The competency level was set at 80% for the all assessments. An 80% or better performance is typically noted as the criterion for competent performance . Descriptive statistics and 95% confidence intervals are reported in Table 3 for all measures. The effect of simulation training with rapid cycle deliberate practice significantly improved cardiac arrest performance overall [t(26) = -6.248, p< 0.001, dz = -1.20] and time to shock delivery (RVTSD) [t(26) = 3.127, p =0.004, dz = 0.60) specifically. Cardiac arrest scores showed a large effect while RVTSD scores resulted in a moderate-to-large effect. A significant effect was detected for the mean content exam [t(26) = 2.93, p = 0.003, dz = 0.56] indicating that the content exam (electronic multiple choice test) was able to reliably discriminate between high performing residents and low performing residents. No significant difference was detected for the rhythm test [t(26) = 0.132, p 0.448, dz = 0.03] showing that there was no reliable discrimination between the high performing and low performing residents based on the rhythm test. There was no difference in performance related to whether residents were assigned to group A or group B (p>0.05).
In the debriefing, the residents commented that in the pre assessment the confederate team was difficult to lead and seemed to lack content knowledge and skill in resuscitation. Their comments at the post assessment were entirely different; they felt that the team was much better trained and more knowledgeable regarding resuscitation. They initially did not attribute this to their improved leadership skills. However, we used the same simulation case and standardized team of confederates for pre and post assessments so that we controlled the team’s performance and ensured that it was not significantly different between the two assessments.
The use of in-situ simulation to determine a needs assessment enabled the simulation curriculum to incorporate the exact problems and barriers the resident would experience in clinical care. It ensured that we were teaching to the actual gaps in knowledge and skills. We addressed issues that the residents demonstrated during the gap analysis such as closed loop communication, maintaining situational awareness and assigning roles and responsibilities. Importantly, after training in these leadership skills we observed an improvement in the clinically important outcome of time to defibrillation.
Needs assessments in medical education are often done using data gathered from surveys, structured interviews, observations of clinical practice, or peer review data . Focus groups have been described as a method to assess needs for simulation based emergency training . The incorporation of input from multiple stakeholders (insurers, educational institutions, funders, employers, regulators) has also been described in the development of simulation curriculum . In addition to the above methods for gathering data to inform curriculum development, in-situ simulation can be considered an additional option. To our knowledge, this is the first time that using simulation to perform both a needs assessment and an intervention has been reported.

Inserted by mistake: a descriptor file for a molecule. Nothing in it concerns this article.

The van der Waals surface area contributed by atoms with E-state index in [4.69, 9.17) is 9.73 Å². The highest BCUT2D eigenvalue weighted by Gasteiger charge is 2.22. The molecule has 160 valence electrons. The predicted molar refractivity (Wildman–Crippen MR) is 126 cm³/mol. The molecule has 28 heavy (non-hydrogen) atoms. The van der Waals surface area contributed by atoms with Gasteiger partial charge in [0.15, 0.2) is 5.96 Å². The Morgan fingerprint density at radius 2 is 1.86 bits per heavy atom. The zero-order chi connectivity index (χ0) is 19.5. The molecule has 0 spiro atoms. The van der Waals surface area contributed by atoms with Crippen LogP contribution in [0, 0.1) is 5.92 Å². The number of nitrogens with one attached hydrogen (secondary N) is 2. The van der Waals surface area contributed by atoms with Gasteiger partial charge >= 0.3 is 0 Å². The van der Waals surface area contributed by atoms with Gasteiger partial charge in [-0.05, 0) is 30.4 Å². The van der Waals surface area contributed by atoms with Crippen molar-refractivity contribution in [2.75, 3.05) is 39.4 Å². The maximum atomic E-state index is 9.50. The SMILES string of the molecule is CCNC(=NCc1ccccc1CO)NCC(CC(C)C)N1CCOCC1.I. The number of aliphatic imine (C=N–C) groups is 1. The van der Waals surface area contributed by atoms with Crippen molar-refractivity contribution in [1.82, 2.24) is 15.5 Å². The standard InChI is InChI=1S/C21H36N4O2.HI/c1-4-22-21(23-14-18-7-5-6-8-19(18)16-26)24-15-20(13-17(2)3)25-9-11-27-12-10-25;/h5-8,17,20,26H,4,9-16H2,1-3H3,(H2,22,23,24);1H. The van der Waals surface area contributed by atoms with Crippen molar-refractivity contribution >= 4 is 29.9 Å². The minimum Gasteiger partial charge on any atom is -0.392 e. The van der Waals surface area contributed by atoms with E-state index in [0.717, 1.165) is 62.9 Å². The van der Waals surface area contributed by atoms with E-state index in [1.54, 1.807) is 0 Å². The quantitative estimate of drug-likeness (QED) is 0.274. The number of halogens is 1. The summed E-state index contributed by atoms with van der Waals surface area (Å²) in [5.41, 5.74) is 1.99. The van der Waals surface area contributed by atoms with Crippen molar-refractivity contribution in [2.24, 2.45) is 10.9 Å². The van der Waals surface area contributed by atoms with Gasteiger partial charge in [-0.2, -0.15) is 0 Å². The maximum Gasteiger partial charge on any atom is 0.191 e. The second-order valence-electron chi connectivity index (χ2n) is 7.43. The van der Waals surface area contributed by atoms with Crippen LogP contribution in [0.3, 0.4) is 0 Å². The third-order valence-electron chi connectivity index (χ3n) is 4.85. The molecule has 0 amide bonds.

By using in-situ simulation as a needs assessment tool, we developed a focused curriculum to meet the needs of our residents, rather than just repeating training in ACLS. While AHA acknowledges that every 2 years training in ACLS is not sufficient, the best approach to training during that interim 2-year period is unknown. We believe that in-situ simulation alone is unlikely to correct deficits. However, using in-situ simulation to identify gaps and addressing them with a focused curriculum informed by this assessment, has potential to be an effective approach. We are currently using in-situ simulation for needs assessment for other areas of emergency response including pediatric, surgical, neurologic and obstetric emergencies. Future work will be needed to determine the optimal time frame to repeat in-situ simulation for the purpose of re-assessing the need for curriculum developed in this fashion.
We found that training of the team leader in ACLS and teamwork and communication skills using TeamSTEPPS® with RCDP can improve team performance in simulated cardiac arrest. Prior work has shown improvements in clinical outcomes of pediatric patients after simulation based code team training . Our study differed in that we focused our intervention only on the resident code team leaders. This is important because many institutions, including ours, are faced with training thousands of healthcare providers to respond to cardiac arrest emergencies. While we believe that training the actual responding team is optimal, when this is not logistically possible, our data suggest that training focused on the team leader may still have a positive impact.